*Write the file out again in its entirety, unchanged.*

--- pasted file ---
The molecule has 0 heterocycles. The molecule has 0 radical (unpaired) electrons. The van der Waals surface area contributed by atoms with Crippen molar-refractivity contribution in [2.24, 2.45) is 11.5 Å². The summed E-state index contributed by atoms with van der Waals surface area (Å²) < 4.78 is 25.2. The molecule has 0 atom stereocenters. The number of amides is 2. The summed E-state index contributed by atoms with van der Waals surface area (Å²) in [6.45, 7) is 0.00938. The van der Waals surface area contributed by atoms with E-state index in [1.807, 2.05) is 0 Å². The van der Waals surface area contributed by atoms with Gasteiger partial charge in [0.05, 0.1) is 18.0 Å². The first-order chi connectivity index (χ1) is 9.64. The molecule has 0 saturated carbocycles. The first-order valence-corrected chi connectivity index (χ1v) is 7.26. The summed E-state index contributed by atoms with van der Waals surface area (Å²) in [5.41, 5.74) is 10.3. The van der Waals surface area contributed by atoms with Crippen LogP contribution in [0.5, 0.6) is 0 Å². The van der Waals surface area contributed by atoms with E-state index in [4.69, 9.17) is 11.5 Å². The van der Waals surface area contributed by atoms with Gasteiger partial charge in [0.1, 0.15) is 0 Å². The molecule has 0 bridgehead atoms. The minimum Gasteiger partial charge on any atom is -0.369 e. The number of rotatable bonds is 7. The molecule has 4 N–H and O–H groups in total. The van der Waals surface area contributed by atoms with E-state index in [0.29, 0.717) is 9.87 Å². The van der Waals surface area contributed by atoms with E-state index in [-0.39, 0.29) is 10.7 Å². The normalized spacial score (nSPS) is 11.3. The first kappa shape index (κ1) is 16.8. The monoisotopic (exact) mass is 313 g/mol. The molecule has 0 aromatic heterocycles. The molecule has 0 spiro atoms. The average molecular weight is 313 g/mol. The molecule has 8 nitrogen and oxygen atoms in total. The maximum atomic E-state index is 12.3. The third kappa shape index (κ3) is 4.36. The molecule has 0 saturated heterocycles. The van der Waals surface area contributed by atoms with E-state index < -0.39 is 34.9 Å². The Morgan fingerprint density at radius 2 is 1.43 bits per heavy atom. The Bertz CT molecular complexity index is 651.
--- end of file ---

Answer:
The molecule has 0 heterocycles. The molecule has 0 radical (unpaired) electrons. The van der Waals surface area contributed by atoms with Crippen molar-refractivity contribution in [2.24, 2.45) is 11.5 Å². The summed E-state index contributed by atoms with van der Waals surface area (Å²) < 4.78 is 25.2. The molecule has 0 atom stereocenters. The number of amides is 2. The summed E-state index contributed by atoms with van der Waals surface area (Å²) in [6.45, 7) is 0.00938. The van der Waals surface area contributed by atoms with E-state index in [1.807, 2.05) is 0 Å². The van der Waals surface area contributed by atoms with Gasteiger partial charge in [0.05, 0.1) is 18.0 Å². The first-order chi connectivity index (χ1) is 9.64. The molecule has 0 saturated carbocycles. The first-order valence-corrected chi connectivity index (χ1v) is 7.26. The summed E-state index contributed by atoms with van der Waals surface area (Å²) in [5.41, 5.74) is 10.3. The van der Waals surface area contributed by atoms with Crippen LogP contribution in [0.5, 0.6) is 0 Å². The van der Waals surface area contributed by atoms with E-state index in [4.69, 9.17) is 11.5 Å². The van der Waals surface area contributed by atoms with Gasteiger partial charge in [0.1, 0.15) is 0 Å². The molecule has 0 bridgehead atoms. The minimum Gasteiger partial charge on any atom is -0.369 e. The number of rotatable bonds is 7. The molecule has 4 N–H and O–H groups in total. The van der Waals surface area contributed by atoms with E-state index in [0.29, 0.717) is 9.87 Å². The van der Waals surface area contributed by atoms with E-state index in [-0.39, 0.29) is 10.7 Å². The normalized spacial score (nSPS) is 11.3. The first kappa shape index (κ1) is 16.8. The monoisotopic (exact) mass is 313 g/mol. The molecule has 0 aromatic heterocycles. The molecule has 0 spiro atoms. The average molecular weight is 313 g/mol. The molecule has 8 nitrogen and oxygen atoms in total. The maximum atomic E-state index is 12.3. The third kappa shape index (κ3) is 4.36. The molecule has 0 saturated heterocycles. The van der Waals surface area contributed by atoms with E-state index < -0.39 is 34.9 Å². The Morgan fingerprint density at radius 2 is 1.43 bits per heavy atom. The Bertz CT molecular complexity index is 651.